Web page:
Other transformations within the organization include completion of our Eleventh International Evolving British Object Relations Conference on "The Feeling Mind and Lived Experience: Clinical Transformations in Psychoanalysis" (October 28-30, 2016) featuring plenary presenters neuropsychoanalyst Mark Solms, PhD FIPA and psychoanalyst Maxine Anderson, MD FIPA. There was great enthusiasm in the Seattle psychoanalytic and psychotherapy community for this conference and evaluations suggest it was very highly regarded. Nearly all members and candidates of NPSI contributed in some way to the conference along with a number of people from SPSI playing pivotal roles in the planning and implementing. Having attended all ten previous EBOR conferences, what stands out to me about this one was the high level of spirited yet thoughtful dialogue evident in both large and small group discussions as well as in the sold out pre-conference Master Classes conducted by Drs. Solms and Anderson.
We know from our recent national political cycle that dialogue does not always involve respect for difference amongst adherents of one point of view or another. Perhaps in light of the unusually acrimonious political situation, which I know is cause for concern to many of you, it is of crucial importance that we as psychoanalysts and psychotherapists endeavor to listen, observe, reflect on emotional experience, and take action based on this process. These are the core elements of a psychoanalytic approach in any situation. They are also values that inform strategic planning and policy decisions on the NPSI Board of Directors that oversees all of the activities of the Society and Institute. Let me give one example of what I'm talking about.
In May 2106 we conducted a membership survey to assess how our candidate, analyst, and community members experience their involvement with the Society and Institute and what we can do to be more responsive to the professional needs of our members. When we asked what events and programs we sponsor are most important to members, we learned that 63.64% felt scientific meetings were highly valued. For two years we've been without a committee to organize these meetings and without objective data it was unclear whether we should continue this program. However, the survey made it clear scientific meetings provide a valuable forum for our members to share original thoughts on evolving psychoanalytic theory and its application to clinical practice. The Board heard what our members were saying and decided to create a Continuing Education committee to oversee scientific meetings, study groups, workshops and special events. The Board invited Adriana Prengler, LMHC FIPA to chair the committee and we are happy to report that she accepted and immediately began working on a schedule of monthly meetings beginning in February 2017. Additionally, the Board created a policy allowing up to two Community Members who serve on the committee to attend scientific meetings on a pro bono basis. Individuals interested in joining Adriana's committee are invited to contact her at .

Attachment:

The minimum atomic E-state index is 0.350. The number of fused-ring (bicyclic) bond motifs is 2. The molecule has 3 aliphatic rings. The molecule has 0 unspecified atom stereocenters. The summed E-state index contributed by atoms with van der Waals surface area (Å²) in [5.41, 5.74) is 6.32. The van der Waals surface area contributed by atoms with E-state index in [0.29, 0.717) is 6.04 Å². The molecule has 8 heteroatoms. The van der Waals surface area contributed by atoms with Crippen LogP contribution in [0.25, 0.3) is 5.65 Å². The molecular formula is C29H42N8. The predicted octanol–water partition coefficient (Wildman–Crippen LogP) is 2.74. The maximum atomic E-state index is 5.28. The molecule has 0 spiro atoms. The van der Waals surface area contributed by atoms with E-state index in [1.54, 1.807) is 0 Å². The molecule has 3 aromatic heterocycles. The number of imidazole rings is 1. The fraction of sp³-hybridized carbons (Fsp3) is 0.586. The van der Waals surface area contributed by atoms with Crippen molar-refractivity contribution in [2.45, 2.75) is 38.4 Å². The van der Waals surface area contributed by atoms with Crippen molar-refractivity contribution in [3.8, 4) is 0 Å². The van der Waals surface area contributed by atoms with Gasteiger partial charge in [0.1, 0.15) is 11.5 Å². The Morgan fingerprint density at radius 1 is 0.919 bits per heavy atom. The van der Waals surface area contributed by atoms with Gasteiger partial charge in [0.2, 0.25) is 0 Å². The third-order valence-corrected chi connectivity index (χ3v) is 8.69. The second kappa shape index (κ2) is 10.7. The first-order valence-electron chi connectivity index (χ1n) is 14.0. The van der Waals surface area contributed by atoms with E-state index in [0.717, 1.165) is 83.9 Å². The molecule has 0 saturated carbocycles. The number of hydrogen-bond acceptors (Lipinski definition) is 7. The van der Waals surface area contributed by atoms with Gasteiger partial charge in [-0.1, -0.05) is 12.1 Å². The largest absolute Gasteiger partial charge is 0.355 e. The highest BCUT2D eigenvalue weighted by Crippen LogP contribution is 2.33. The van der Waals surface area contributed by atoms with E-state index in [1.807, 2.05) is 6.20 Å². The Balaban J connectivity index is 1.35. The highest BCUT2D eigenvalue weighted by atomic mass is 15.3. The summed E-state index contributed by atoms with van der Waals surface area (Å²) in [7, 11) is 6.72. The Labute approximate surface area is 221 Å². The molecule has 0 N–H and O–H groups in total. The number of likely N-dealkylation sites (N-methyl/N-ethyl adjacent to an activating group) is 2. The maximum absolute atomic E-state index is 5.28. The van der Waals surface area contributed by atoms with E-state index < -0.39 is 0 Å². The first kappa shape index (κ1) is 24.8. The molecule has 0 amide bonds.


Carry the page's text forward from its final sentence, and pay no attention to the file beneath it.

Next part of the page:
In November NPSI held its Annual Membership Meeting to elect new officers and directors to the Board of Directors. Dana Blue, LICSW FIPA was elected to her first full term as Director of Training (after completing Maxine Anderson's term when she stepped down in July 2015). Maxine Nelson, LICSW FIPA was elected to a second term as Secretary-Treasurer, and I was elected to a second term as President. Adriana Prengler completed her term as a Director. David Jachim is continuing in his current term as a Director.
Full members voted to change our Bylaws to shorten a Director's term from three years to two years. Additionally, members voted to expand who may serve on the Board from 4 to from 4-12 Directors. In the coming year we hope to recruit a President-Elect and several Community Member Directors with expertise in marketing or fundraising. If you are interested in applying to become a Director or know of someone who has expertise in the aforementioned areas, we'd love to hear from you.